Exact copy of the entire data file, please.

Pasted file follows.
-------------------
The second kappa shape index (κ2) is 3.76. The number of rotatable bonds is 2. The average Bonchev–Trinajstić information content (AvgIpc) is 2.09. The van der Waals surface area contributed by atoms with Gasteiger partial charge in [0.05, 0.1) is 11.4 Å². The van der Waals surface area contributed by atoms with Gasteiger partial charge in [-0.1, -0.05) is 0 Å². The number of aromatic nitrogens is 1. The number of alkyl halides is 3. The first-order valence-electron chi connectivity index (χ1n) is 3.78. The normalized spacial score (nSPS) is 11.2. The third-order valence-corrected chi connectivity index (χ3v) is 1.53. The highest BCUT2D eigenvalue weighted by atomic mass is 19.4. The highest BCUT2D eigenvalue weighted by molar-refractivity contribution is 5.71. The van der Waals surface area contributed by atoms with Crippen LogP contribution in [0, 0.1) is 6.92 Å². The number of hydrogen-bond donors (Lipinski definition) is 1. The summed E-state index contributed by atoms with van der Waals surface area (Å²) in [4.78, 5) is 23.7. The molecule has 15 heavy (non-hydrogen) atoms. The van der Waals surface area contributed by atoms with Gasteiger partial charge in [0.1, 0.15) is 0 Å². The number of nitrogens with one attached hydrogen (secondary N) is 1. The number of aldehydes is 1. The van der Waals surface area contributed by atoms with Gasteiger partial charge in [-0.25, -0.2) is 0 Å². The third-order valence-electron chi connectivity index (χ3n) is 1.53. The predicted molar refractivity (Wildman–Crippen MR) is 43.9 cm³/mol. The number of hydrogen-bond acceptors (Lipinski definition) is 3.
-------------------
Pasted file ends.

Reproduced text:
The second kappa shape index (κ2) is 3.76. The number of rotatable bonds is 2. The average Bonchev–Trinajstić information content (AvgIpc) is 2.09. The van der Waals surface area contributed by atoms with Gasteiger partial charge in [0.05, 0.1) is 11.4 Å². The van der Waals surface area contributed by atoms with Gasteiger partial charge in [-0.1, -0.05) is 0 Å². The number of aromatic nitrogens is 1. The number of alkyl halides is 3. The first-order valence-electron chi connectivity index (χ1n) is 3.78. The normalized spacial score (nSPS) is 11.2. The third-order valence-corrected chi connectivity index (χ3v) is 1.53. The highest BCUT2D eigenvalue weighted by atomic mass is 19.4. The highest BCUT2D eigenvalue weighted by molar-refractivity contribution is 5.71. The van der Waals surface area contributed by atoms with Crippen LogP contribution in [0, 0.1) is 6.92 Å². The number of hydrogen-bond donors (Lipinski definition) is 1. The summed E-state index contributed by atoms with van der Waals surface area (Å²) in [4.78, 5) is 23.7. The molecule has 15 heavy (non-hydrogen) atoms. The van der Waals surface area contributed by atoms with Gasteiger partial charge in [0.1, 0.15) is 0 Å². The number of nitrogens with one attached hydrogen (secondary N) is 1. The number of aldehydes is 1. The van der Waals surface area contributed by atoms with Gasteiger partial charge in [-0.25, -0.2) is 0 Å². The third-order valence-electron chi connectivity index (χ3n) is 1.53. The predicted molar refractivity (Wildman–Crippen MR) is 43.9 cm³/mol. The number of hydrogen-bond acceptors (Lipinski definition) is 3.